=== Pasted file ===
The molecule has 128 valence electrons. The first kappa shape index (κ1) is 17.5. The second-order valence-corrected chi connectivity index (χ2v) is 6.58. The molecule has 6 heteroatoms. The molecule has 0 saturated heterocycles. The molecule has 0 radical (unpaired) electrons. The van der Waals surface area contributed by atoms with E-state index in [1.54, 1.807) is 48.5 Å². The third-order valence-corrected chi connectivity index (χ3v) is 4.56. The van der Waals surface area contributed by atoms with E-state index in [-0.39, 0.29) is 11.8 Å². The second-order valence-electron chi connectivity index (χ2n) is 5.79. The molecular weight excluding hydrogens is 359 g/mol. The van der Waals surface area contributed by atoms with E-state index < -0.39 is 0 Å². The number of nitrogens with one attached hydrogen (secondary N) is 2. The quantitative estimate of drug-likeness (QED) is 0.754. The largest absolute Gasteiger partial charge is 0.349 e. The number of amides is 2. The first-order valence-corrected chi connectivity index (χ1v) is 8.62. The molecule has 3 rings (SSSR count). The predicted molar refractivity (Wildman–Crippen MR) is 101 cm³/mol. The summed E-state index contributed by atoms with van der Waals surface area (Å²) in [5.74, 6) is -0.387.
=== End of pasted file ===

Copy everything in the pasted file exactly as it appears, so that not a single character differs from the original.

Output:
The molecule has 128 valence electrons. The first kappa shape index (κ1) is 17.5. The second-order valence-corrected chi connectivity index (χ2v) is 6.58. The molecule has 6 heteroatoms. The molecule has 0 saturated heterocycles. The molecule has 0 radical (unpaired) electrons. The van der Waals surface area contributed by atoms with E-state index in [1.54, 1.807) is 48.5 Å². The third-order valence-corrected chi connectivity index (χ3v) is 4.56. The van der Waals surface area contributed by atoms with E-state index in [-0.39, 0.29) is 11.8 Å². The second-order valence-electron chi connectivity index (χ2n) is 5.79. The molecular weight excluding hydrogens is 359 g/mol. The van der Waals surface area contributed by atoms with E-state index < -0.39 is 0 Å². The number of nitrogens with one attached hydrogen (secondary N) is 2. The quantitative estimate of drug-likeness (QED) is 0.754. The largest absolute Gasteiger partial charge is 0.349 e. The number of amides is 2. The first-order valence-corrected chi connectivity index (χ1v) is 8.62. The molecule has 3 rings (SSSR count). The predicted molar refractivity (Wildman–Crippen MR) is 101 cm³/mol. The summed E-state index contributed by atoms with van der Waals surface area (Å²) in [5.74, 6) is -0.387.